The Colors of Van Gogh: Inspiration Versus Influence

Willows at Sunset, Vincent Van Gogh

“Willows at Sunset”, Vincent Van Gogh

If I could pick only two painters whose color work I connect with most, it would be Vincent Van Gogh and Pierre Bonnard. They both painted from nature, yet used their own imaginations to create scenes entirely personal and unique. Their colors amplified reality, yet not to a garish extent. They knew how to balance pure color with the mixing of tones and neutrals, resulting in bold color which was still harmonious.

In “Willows at Sunset”, the narrow strip of blue is the most intense of all the hues, followed by bits of greens and yellows. Just bits. All the other colors in the image are very toned. I would have loved to stand over Vincent’s shoulder as he mixed his palette! Wouldn’t you?

"Dining Room on the Garden," Pierre Bonnard

“Dining Room on the Garden,” Pierre Bonnard

In this charming painting, I love the bravery of the artist who knew how to paint images classically with complete skill, yet by then had chosen to render shapes and objects in a most unrealistic way. The result is a painting that is now a personal expression of the creator.

And since we are talking about color, Bonnard has found a color palette that seems to exude a kind of joy that comes with understanding that mixing color can be a playful thing. I love the “Mystery Woman” in the right, kind of lurking in shadow. It adds a sense of drama and intrigue, don’t you think?

Vincent’s painting is very strong and intense. Bonnard’s is a little lighter in mood, but with a hint of wonder. Color plays a very important role in both paintings. I tend to look at paintings like these as if I am gathering in the whole effect of color. (Later I can sample the individual colors and make a palette with Photoshop, for instance, if I wish to study more carefully.)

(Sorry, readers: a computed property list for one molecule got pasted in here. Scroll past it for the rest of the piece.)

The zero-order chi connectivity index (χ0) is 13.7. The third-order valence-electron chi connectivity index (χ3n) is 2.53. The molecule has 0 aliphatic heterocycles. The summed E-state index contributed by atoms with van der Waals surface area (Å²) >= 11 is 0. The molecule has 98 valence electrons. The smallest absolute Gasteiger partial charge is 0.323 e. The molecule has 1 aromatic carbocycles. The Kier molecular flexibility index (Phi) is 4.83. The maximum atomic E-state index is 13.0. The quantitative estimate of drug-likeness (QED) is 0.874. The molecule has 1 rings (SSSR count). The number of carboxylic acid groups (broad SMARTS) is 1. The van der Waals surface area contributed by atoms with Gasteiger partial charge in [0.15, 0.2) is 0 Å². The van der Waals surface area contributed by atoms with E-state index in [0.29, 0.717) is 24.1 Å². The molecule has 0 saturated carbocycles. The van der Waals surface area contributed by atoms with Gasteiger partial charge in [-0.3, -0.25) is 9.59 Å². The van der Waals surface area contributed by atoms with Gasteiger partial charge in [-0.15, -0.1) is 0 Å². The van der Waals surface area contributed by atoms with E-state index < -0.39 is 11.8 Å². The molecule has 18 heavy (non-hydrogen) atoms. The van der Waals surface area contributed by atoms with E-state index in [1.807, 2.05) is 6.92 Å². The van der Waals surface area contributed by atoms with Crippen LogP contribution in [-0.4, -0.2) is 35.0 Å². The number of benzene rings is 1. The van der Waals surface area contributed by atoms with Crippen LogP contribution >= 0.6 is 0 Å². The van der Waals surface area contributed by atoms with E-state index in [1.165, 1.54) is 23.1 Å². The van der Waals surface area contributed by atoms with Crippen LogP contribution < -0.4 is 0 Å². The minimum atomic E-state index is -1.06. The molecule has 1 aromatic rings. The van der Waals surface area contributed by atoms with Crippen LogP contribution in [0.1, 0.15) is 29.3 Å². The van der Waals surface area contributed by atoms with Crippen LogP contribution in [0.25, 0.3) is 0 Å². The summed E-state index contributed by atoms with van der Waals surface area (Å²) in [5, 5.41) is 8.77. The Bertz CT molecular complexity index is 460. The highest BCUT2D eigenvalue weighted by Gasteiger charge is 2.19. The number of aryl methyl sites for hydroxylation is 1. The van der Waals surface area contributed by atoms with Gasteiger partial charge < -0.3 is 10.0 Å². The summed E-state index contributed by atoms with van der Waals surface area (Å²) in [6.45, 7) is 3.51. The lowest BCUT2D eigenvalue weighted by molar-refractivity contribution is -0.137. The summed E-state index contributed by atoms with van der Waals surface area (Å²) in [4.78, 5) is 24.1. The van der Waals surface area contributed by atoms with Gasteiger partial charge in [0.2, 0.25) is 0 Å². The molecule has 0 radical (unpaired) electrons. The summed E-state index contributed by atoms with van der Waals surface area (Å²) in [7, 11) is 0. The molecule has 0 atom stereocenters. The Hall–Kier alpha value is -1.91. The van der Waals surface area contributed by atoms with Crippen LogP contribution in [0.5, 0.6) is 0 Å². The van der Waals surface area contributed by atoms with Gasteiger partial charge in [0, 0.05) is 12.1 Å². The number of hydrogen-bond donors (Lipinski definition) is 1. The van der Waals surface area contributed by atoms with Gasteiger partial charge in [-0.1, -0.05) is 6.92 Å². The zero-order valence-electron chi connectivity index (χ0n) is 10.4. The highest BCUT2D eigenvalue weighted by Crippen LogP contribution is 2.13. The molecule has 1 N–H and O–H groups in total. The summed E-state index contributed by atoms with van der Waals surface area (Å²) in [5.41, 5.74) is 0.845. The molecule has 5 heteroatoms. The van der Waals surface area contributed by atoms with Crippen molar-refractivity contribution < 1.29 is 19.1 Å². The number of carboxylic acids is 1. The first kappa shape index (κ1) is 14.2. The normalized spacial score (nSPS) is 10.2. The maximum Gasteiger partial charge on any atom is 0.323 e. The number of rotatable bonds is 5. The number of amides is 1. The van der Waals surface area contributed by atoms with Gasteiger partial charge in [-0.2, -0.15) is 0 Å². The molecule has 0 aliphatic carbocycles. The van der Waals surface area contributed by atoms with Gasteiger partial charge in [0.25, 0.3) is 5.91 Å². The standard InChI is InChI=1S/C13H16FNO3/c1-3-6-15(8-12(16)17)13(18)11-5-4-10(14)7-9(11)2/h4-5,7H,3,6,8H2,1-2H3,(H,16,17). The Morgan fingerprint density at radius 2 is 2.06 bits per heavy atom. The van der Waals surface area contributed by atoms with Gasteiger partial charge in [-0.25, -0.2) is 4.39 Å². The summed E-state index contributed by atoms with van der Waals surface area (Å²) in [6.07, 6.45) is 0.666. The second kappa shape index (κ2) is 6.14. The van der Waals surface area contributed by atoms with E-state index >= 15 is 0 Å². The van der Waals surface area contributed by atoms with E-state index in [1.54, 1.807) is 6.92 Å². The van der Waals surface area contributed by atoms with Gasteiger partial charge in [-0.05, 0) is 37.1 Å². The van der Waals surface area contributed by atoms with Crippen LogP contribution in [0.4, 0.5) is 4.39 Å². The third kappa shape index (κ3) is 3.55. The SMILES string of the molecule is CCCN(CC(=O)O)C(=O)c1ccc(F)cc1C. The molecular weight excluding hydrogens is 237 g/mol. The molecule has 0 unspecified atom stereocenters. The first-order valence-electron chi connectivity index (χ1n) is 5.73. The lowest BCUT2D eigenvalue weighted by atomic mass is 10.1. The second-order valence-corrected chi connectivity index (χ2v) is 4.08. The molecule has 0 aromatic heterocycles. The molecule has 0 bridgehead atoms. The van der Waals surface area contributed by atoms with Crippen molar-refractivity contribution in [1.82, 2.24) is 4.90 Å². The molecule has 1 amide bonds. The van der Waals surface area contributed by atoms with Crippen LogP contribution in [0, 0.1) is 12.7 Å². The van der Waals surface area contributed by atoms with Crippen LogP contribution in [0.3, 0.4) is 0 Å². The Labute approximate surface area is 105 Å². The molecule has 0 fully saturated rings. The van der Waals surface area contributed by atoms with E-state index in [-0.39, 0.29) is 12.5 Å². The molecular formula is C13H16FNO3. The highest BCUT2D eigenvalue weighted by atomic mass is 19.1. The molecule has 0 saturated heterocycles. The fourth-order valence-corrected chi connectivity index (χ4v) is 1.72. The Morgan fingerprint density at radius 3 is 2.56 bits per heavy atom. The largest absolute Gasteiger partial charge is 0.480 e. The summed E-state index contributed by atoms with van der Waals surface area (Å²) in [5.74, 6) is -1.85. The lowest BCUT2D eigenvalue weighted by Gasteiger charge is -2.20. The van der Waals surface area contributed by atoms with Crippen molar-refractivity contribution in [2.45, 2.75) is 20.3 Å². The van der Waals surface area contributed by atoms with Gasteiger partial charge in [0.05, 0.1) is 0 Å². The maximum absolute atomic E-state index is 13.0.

"Chez Vincent", 36 x 48", Acrylic on canvas, Karen Gillis Taylor, 2015

“Chez Vincent”, 36 x 48″, Acrylic on canvas, Karen Gillis Taylor, 2015. Click for larger view.

“Chez Vincent” is one of the paintings I will be showing at my May 2015 art exhibit at Studio J Gallery in Denver. I decided on that name because I just could not stop thinking of some of Van Gogh’s paintings that contain a similar color palette. After that, I imagine an artist’s studio upstairs in the lightest color building to the left. (Maybe another artist lives there? Wonder who?)

When I reflect on color inspiration, I think of Van Gogh and Bonnard. When I think of subject matter inspiration created from imagination, Chagall and Paul Klee are on my short list. Their work came just from their own heads. How did they do that? I think I know.

I become inspired so easily by what I see on a daily basis, be it from an art book, a museum show, or a walk in nature. What about influence? I think that might be a deeper process that comes about in our brains and visual memories.

If I become inspired by the paintings of certain artists more than once, even many times, then I realize their work is beginning to influence me. I feel a strong connection to their work that I like. From that, I can take away something special I have admired. I will not copy their art, but I will be happy that it might help to add some spice and flavor to a new painting my own imagination begins to envision.

This quote by Van Waldron suggests the value of influence to be gained from certain artists or teachers beyond a fleeting moment of inspiration. I think I have learned this over the years, a good lesson.

“All art is based on observation, and this, in its time, must be disciplined to be of any value. Vague recollections are of no value to the artist. Know what you are looking for and why, and then record it. Then look again, for what you missed.” -Van Waldron



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8 Responses to “The Colors of Van Gogh: Inspiration Versus Influence”

  1. bobgillis Says:

    Thanks for sharing your thoughts, observation, and process, Karen. As always, there is a parallel world in music, but to hear it described in the words of an artist, helps me to see it with fresh eyes.


  2. Rolina Says:

    Excellent post, sometimes I think we are lucky to have so much in the past (and present) to refer to. Like Isaac Newton, we can see further because we are standing on the shoulders of giants.


  3. Leslie Ann Clark Says:

    I love seeing your paintings matched up against the old masters! Only you are a young master! Truly you have mastered color!!!


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